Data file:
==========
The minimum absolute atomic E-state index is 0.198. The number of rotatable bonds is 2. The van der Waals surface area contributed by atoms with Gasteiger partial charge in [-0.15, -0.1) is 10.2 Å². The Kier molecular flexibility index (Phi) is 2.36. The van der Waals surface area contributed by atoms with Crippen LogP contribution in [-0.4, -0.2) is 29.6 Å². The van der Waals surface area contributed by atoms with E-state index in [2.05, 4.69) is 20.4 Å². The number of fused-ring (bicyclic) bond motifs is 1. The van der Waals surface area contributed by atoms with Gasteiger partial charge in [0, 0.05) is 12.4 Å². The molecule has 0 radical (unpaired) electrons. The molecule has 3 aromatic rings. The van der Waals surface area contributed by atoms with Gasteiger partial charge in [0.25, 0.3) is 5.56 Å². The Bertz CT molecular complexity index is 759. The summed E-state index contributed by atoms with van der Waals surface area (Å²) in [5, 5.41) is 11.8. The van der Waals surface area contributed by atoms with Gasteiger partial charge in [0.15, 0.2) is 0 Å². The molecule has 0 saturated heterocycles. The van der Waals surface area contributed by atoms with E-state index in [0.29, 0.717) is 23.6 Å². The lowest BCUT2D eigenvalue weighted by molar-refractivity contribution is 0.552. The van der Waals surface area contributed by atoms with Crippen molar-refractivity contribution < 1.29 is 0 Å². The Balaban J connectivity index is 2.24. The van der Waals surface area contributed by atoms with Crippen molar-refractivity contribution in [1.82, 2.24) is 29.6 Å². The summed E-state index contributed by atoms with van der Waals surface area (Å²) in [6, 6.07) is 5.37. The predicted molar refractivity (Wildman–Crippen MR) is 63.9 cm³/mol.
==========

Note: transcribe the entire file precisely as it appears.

The minimum absolute atomic E-state index is 0.198. The number of rotatable bonds is 2. The van der Waals surface area contributed by atoms with Gasteiger partial charge in [-0.15, -0.1) is 10.2 Å². The Kier molecular flexibility index (Phi) is 2.36. The van der Waals surface area contributed by atoms with Crippen LogP contribution in [-0.4, -0.2) is 29.6 Å². The van der Waals surface area contributed by atoms with E-state index in [2.05, 4.69) is 20.4 Å². The number of fused-ring (bicyclic) bond motifs is 1. The van der Waals surface area contributed by atoms with Gasteiger partial charge in [0, 0.05) is 12.4 Å². The molecule has 0 radical (unpaired) electrons. The molecule has 3 aromatic rings. The van der Waals surface area contributed by atoms with Gasteiger partial charge in [0.25, 0.3) is 5.56 Å². The Bertz CT molecular complexity index is 759. The summed E-state index contributed by atoms with van der Waals surface area (Å²) in [5, 5.41) is 11.8. The van der Waals surface area contributed by atoms with Gasteiger partial charge in [0.15, 0.2) is 0 Å². The molecule has 0 saturated heterocycles. The van der Waals surface area contributed by atoms with E-state index in [0.29, 0.717) is 23.6 Å². The lowest BCUT2D eigenvalue weighted by molar-refractivity contribution is 0.552. The van der Waals surface area contributed by atoms with Crippen molar-refractivity contribution < 1.29 is 0 Å². The Balaban J connectivity index is 2.24. The van der Waals surface area contributed by atoms with Crippen molar-refractivity contribution in [1.82, 2.24) is 29.6 Å². The summed E-state index contributed by atoms with van der Waals surface area (Å²) in [6, 6.07) is 5.37. The predicted molar refractivity (Wildman–Crippen MR) is 63.9 cm³/mol.